Can average be amazing? The bestselling author of Frindle shows that with a little kindness, it can.
Jordan Johnston is average. Not short, not tall. Not plump, not slim. Not gifted, not flunking out. Even her shoe size is average. She’s ordinary for her school, for her town, for even the whole wide world, it seems.
Then Marlea Harkins, one of the most popular girls in school—and most definitely the meanest—does something unthinkable, and suddenly nice, average Jordan isn’t thinking average thoughts anymore. She wants to get Marlea back! But what’s the best way to beat a bully? Could it be with kindness?
Called “a genius of gentle, high concept tales set in suburban middle school” by The New York Times, bestselling author Andrew Clements presents a compelling story of the greatest achievement possible—self-acceptance.
Reading Group Guide
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Jordan Johnston wishes she were extraordinarily popular, pretty, athletic, musical, intelligent . . . something! She dreams about escaping her average existence but what she can’t figure out is exactly how. Then nature intervenes and Jordan discovers something way above average about herself that may have been there all along.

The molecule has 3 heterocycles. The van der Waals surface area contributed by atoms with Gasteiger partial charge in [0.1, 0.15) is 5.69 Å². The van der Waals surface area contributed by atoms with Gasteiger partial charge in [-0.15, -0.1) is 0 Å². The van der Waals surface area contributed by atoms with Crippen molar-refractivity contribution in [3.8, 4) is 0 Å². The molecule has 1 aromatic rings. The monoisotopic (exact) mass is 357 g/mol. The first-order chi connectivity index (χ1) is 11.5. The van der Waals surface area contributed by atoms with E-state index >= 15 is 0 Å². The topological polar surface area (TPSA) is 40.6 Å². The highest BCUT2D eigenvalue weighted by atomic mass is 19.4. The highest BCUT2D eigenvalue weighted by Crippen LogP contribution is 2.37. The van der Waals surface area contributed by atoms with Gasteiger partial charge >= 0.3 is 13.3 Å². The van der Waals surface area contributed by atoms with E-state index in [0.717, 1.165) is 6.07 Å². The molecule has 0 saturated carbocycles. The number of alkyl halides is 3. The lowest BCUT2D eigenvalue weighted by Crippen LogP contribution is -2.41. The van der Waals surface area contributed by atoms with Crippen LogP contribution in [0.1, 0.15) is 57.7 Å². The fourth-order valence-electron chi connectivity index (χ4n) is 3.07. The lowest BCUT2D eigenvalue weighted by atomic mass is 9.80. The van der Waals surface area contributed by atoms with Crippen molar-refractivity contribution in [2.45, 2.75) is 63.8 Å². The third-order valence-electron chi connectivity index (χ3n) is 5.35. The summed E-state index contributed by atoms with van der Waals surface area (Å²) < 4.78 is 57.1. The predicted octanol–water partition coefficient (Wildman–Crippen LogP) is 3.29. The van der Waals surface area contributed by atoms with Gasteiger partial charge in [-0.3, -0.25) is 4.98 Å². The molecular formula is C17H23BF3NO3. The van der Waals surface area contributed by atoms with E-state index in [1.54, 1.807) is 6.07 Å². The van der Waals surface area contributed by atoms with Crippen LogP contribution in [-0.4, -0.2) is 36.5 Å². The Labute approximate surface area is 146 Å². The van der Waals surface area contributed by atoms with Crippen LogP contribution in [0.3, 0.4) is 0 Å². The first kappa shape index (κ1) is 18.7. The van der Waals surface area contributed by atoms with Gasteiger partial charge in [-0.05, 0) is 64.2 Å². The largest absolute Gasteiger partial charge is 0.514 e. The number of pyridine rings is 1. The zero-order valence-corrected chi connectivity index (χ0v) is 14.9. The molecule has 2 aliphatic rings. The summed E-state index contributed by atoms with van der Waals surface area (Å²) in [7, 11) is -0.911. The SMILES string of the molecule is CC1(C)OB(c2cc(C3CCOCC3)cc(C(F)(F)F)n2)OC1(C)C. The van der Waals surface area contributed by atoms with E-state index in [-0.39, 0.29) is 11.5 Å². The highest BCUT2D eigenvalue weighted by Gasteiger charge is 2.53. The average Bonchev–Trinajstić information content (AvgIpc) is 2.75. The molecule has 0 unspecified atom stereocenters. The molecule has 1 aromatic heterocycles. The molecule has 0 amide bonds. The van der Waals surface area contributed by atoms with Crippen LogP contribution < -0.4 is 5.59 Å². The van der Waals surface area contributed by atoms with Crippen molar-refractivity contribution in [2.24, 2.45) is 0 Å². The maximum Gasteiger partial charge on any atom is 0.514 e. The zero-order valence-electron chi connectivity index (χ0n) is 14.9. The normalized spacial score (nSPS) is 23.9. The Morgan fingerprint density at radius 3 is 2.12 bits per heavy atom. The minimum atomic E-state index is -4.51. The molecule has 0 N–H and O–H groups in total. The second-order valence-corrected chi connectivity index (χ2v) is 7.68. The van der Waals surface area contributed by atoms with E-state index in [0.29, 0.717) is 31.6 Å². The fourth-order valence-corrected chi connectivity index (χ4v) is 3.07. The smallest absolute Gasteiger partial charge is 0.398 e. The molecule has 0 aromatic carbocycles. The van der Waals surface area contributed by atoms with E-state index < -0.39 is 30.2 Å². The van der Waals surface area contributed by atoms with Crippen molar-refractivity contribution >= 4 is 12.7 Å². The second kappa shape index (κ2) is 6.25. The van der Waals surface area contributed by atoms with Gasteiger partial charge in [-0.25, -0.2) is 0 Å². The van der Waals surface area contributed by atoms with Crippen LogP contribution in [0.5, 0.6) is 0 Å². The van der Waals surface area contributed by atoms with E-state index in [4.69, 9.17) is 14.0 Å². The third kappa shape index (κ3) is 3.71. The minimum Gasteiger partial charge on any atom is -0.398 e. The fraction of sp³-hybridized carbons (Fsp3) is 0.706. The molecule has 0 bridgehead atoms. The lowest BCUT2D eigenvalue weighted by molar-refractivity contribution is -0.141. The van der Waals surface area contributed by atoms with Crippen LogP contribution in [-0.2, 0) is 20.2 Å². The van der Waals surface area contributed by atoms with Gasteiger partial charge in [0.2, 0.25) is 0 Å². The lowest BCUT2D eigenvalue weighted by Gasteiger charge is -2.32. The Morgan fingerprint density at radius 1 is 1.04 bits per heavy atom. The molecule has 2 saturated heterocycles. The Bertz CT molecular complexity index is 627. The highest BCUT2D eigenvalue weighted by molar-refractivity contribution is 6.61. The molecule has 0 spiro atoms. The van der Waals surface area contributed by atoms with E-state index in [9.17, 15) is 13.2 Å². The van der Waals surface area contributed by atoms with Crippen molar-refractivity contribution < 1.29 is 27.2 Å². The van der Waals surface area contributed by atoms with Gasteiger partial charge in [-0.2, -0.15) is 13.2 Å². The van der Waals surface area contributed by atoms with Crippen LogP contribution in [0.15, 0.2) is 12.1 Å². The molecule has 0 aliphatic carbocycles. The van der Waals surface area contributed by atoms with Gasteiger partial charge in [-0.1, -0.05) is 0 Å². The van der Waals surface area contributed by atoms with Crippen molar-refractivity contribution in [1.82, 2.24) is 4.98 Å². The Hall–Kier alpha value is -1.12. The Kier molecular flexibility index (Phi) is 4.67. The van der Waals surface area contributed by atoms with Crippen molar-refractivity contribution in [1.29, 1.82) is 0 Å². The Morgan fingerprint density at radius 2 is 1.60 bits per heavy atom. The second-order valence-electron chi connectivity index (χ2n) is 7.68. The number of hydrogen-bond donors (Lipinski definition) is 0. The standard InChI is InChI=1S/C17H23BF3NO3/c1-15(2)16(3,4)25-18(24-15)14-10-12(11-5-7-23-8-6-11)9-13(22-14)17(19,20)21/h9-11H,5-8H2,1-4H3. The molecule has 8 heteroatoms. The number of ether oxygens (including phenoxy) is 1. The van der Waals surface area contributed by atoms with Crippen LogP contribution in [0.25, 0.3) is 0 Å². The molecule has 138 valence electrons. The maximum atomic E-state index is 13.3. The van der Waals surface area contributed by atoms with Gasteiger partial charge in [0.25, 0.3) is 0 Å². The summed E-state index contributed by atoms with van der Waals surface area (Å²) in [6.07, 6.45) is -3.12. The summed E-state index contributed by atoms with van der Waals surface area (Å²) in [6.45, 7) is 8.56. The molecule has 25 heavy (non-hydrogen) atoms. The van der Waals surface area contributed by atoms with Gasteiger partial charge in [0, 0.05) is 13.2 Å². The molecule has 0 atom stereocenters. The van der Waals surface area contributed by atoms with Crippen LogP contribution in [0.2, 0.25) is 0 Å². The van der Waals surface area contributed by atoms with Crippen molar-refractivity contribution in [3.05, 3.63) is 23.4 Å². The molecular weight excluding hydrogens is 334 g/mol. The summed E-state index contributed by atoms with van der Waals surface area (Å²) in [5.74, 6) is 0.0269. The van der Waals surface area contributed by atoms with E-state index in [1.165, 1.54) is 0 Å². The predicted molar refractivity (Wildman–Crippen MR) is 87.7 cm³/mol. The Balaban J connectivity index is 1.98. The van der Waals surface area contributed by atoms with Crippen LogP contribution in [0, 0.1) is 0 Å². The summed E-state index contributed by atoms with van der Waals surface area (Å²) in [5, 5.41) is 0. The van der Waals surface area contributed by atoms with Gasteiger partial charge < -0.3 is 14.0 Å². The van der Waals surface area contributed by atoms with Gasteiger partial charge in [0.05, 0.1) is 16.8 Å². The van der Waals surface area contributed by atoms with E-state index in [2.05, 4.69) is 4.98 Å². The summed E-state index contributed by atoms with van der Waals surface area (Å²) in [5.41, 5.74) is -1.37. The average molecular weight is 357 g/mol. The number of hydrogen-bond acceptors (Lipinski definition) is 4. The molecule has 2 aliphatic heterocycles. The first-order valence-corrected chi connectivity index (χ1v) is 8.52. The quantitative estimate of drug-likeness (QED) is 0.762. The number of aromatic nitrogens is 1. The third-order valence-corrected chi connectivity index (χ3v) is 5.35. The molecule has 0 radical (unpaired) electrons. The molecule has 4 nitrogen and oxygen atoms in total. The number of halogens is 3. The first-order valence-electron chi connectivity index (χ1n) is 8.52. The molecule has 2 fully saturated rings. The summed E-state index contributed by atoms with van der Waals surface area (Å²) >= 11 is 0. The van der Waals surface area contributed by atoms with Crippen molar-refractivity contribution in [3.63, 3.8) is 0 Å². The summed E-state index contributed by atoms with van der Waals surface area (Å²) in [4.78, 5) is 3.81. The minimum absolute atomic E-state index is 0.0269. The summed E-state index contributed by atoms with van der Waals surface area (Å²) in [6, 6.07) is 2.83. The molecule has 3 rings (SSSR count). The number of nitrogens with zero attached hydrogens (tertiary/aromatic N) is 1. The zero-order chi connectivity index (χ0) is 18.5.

1. From the start of the novel, it is clear that Jordan is frustrated by her lack of special talents. Reread the first ten pages of the novel and then list at least four things at which Jordan appears to have skill. Can you think of a word or phrase to describe the types of aptitudes Jordan possesses? What kind of “above average” abilities does she want?
2. What does Marlea Harkins do that upsets Jordan? What options does Jordan consider to retaliate against Marlea? Do you agree with her thought process? What advice would you give to Jordan at the end of Chapter Four?
3. At the end of Chapter Six, Jordan observes that: “Numbers were so clean and simple. No words, no feelings, no mind tricks. Numbers were like a hiding place, a quiet corner of the world.” Do you feel this way about numbers or can you understand what Jordan means? Is there another school subject or activity that brings you comfort? Explain your answer.
4. Who is “Joe the Weather Guy”? What gives Joe a bit of extra insight into the weather in central Illinois?
5. How does Jordan feel when she overhears her parents discussing her abilities? Have you ever had the experience of hearing adults discuss your academic, athletic, or artistic skills, or your future? How did you react to this experience?
6. Who are Jordan’s good friends? How does she relate to these friends? Who are the members of the Cuteness Club, why are they called that, and how do they intersect with Jordan’s group of friends? Do you think Jordan should have discussed the Marlea situation with one of her friends? Why or why not?
7. What ingenious idea does Jordan finally have for dealing with Marlea? What is your opinion of this idea? Do you think you could pull it off? What possible reactions could you envision for treating difficult people in your school or community with “extra niceness”?
8. What is Jordan’s genius babysitting trick? How does this trick show Jordan’s insights into kids and people in general? How does it foreshadow her actions later in the story?